The Third Alternative: The Oral History of Duquesne University's Third AlternativeMain MenuThe NarratorsMeet the interviewees behind the Third Alternative Oral History Project.The ProblemA brief history of Duquesne's financial crisis.The PlanHow the Third Alternative planned to save Duquesne.The ContextThe national events taking place during the Third Alternative's campaign and how they affected the movement.The PublicHow the public of Pittsburgh interacted with and helped the Third Alternative.The EffectThe impact the Third Alternative left on Duquesne.Neighborhood CanvassingA timeline of the Third Alternative canvassing campaign.MapsMaps relating to the Thank You March and events at Duquesne University during the Third Alternative.The InterviewersMeet the students behind the Third Alternative Oral History Project.MediaCheck out our photograph collection and our documentary!Alexandra Zaremba2ce33ac8d647e2cc48718f436f303eaaa6355ceeRonald Owensaaa9113bde590a7c6854e4725baae71951e3aa5fGrant Stoner3ba49a95660aa18855c7cc5b6f8323bd1559c039Katherine Millardcc2b6742e9253dd1ad65ec8397845ff983008eb3Anna Samuels3cffb72092034ddc575aeb5ac3c9bf5d3f493c74Celia Phillips64f1bafd9e2ec54881e7e3a41417ecf15c8f4e1cLauren Eisenhart-Purvisce45d8431788bb04d876eaa4210e612cb18c860aEvan Daverio15eb18d2fdf506be557957b6adfa91b111c1b87d
Staisey Dinner Invite
12017-12-08T13:26:05-08:00Lauren Eisenhart-Purvisce45d8431788bb04d876eaa4210e612cb18c860a258542The support that the Third Alternative received from local leaders was invaluable. Leonard Staisey was particularly involved with the movement and even celebrated his 50th birthday with a benefit dinner.plain2017-12-15T07:58:34-08:00Duquesne University ArchivesLauren Eisenhart-Purvisce45d8431788bb04d876eaa4210e612cb18c860a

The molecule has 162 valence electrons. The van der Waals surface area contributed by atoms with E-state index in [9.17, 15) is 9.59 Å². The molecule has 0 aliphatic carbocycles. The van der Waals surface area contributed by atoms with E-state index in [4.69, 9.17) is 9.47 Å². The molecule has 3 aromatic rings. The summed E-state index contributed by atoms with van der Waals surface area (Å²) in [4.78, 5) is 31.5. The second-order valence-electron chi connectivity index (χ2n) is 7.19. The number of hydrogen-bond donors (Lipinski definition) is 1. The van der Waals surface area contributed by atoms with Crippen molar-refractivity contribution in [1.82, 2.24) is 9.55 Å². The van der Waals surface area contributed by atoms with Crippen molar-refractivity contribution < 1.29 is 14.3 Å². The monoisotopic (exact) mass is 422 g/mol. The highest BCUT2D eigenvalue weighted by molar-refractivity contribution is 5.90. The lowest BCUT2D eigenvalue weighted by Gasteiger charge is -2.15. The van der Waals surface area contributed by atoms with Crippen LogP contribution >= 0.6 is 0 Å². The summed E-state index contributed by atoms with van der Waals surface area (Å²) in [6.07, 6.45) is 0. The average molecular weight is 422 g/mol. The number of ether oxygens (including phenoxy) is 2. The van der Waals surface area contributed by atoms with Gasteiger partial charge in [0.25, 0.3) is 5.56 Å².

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1media/The State of the University Address.jpgmedia/Alcoa sign (2).jpg2017-12-05T17:22:19-08:00The Public36How the public of Pittsburgh interacted with and helped the Third Alternative.image_header2017-12-15T08:27:26-08:00Although the Third Alternative was a student-led movement, their collaboration with the public was a large part of the movement's success. The students worked with the local government and Pittsburgh organizations to expand the group’s reach, which gave them more publicity and increased donations. County Commissioner Chairman Leonard Staisey served as the honorary co-chairman of the Third Alternative and helped secure permits to canvass local neighborhoods. He also hosted a variety of benefits for the movement, including one at his fiftieth birthday party. Local foundations also chipped in, contributing hundreds of thousands of dollars to the campaign. The Richard King Mellon Foundation offered a matching grant of up to a million dollars and gave $300,000 in matching funds, making up a large part of the total money raised. ALCOA went beyond monetary donations and lit up their Mt. Washington sign to read, “Help Duquesne U.” The Third Alternative also initiated an intense media campaign to get the word out about their fundraising efforts and received help from local marketing agencies and radio and news stations. The Third Alternative worked closely with local media to spread awareness of their campaign and received free coverage on local television and radio stations. President McAnulty appeared on local television shows to talk about the Third Alternative, and the movement’s progress was tracked in local papers. The Third Alternative even gained national coverage with highlights in publications such as The New York Times and The Wall Street Journal. Students reported that the public reacted positively to their fundraising efforts and were willing to help through donating money and giving their resources and time to help the movement. Local residents donated anywhere from fifty cents to thousands of dollars to the cause and were vocal about their support for Duquesne through writing dozens of letters to the movement. At that time there was a large and active Catholic community in Pittsburgh, with which Duquesne had a strong connection. Students gave talks at local churches, and parishes collected money at their weekly services for the movement. The university also had a large group of local alumni to solicit for donations and help, which strengthened its movement. Duquesne had a good reputation in the city and the Pittsburgh community was appreciative of the students’ efforts to support their school. The Third Alternative was likewise thankful for the public’s cooperation and monetary support as the movement may not have been as successful without the city’s help.